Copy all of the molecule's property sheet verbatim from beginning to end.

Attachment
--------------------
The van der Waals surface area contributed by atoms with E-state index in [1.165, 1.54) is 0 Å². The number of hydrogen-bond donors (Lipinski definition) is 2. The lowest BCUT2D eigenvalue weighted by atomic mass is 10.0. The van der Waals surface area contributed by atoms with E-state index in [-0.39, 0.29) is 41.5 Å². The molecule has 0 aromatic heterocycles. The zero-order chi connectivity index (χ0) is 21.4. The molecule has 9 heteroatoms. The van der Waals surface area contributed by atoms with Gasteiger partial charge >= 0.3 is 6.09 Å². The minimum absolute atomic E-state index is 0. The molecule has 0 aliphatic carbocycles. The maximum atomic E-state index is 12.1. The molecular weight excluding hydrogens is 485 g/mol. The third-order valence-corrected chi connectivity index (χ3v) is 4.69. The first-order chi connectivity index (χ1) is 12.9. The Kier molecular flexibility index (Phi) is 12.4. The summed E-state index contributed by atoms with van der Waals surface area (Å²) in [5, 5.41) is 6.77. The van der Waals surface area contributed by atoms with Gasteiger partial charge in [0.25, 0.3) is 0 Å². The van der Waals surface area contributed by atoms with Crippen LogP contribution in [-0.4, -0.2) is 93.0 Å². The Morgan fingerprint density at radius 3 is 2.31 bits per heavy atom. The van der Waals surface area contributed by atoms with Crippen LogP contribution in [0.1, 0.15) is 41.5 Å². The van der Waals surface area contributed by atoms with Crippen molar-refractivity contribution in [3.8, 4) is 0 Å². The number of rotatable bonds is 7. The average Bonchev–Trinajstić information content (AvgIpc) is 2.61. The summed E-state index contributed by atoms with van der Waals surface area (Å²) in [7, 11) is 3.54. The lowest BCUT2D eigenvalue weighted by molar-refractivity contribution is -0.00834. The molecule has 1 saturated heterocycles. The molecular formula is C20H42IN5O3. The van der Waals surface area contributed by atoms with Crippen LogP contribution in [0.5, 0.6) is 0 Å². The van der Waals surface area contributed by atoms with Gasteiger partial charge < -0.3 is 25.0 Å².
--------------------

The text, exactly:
The van der Waals surface area contributed by atoms with E-state index in [1.165, 1.54) is 0 Å². The number of hydrogen-bond donors (Lipinski definition) is 2. The lowest BCUT2D eigenvalue weighted by atomic mass is 10.0. The van der Waals surface area contributed by atoms with E-state index in [-0.39, 0.29) is 41.5 Å². The molecule has 0 aromatic heterocycles. The zero-order chi connectivity index (χ0) is 21.4. The molecule has 9 heteroatoms. The van der Waals surface area contributed by atoms with Gasteiger partial charge >= 0.3 is 6.09 Å². The minimum absolute atomic E-state index is 0. The molecule has 0 aliphatic carbocycles. The maximum atomic E-state index is 12.1. The molecular weight excluding hydrogens is 485 g/mol. The third-order valence-corrected chi connectivity index (χ3v) is 4.69. The first-order chi connectivity index (χ1) is 12.9. The Kier molecular flexibility index (Phi) is 12.4. The summed E-state index contributed by atoms with van der Waals surface area (Å²) in [5, 5.41) is 6.77. The van der Waals surface area contributed by atoms with Gasteiger partial charge in [0.25, 0.3) is 0 Å². The van der Waals surface area contributed by atoms with Crippen LogP contribution in [-0.4, -0.2) is 93.0 Å². The Morgan fingerprint density at radius 3 is 2.31 bits per heavy atom. The van der Waals surface area contributed by atoms with Crippen LogP contribution in [0.1, 0.15) is 41.5 Å². The van der Waals surface area contributed by atoms with Crippen molar-refractivity contribution in [3.8, 4) is 0 Å². The number of rotatable bonds is 7. The average Bonchev–Trinajstić information content (AvgIpc) is 2.61. The summed E-state index contributed by atoms with van der Waals surface area (Å²) in [7, 11) is 3.54. The lowest BCUT2D eigenvalue weighted by molar-refractivity contribution is -0.00834. The molecule has 1 saturated heterocycles. The molecular formula is C20H42IN5O3. The van der Waals surface area contributed by atoms with Crippen LogP contribution in [0.5, 0.6) is 0 Å². The van der Waals surface area contributed by atoms with Gasteiger partial charge < -0.3 is 25.0 Å².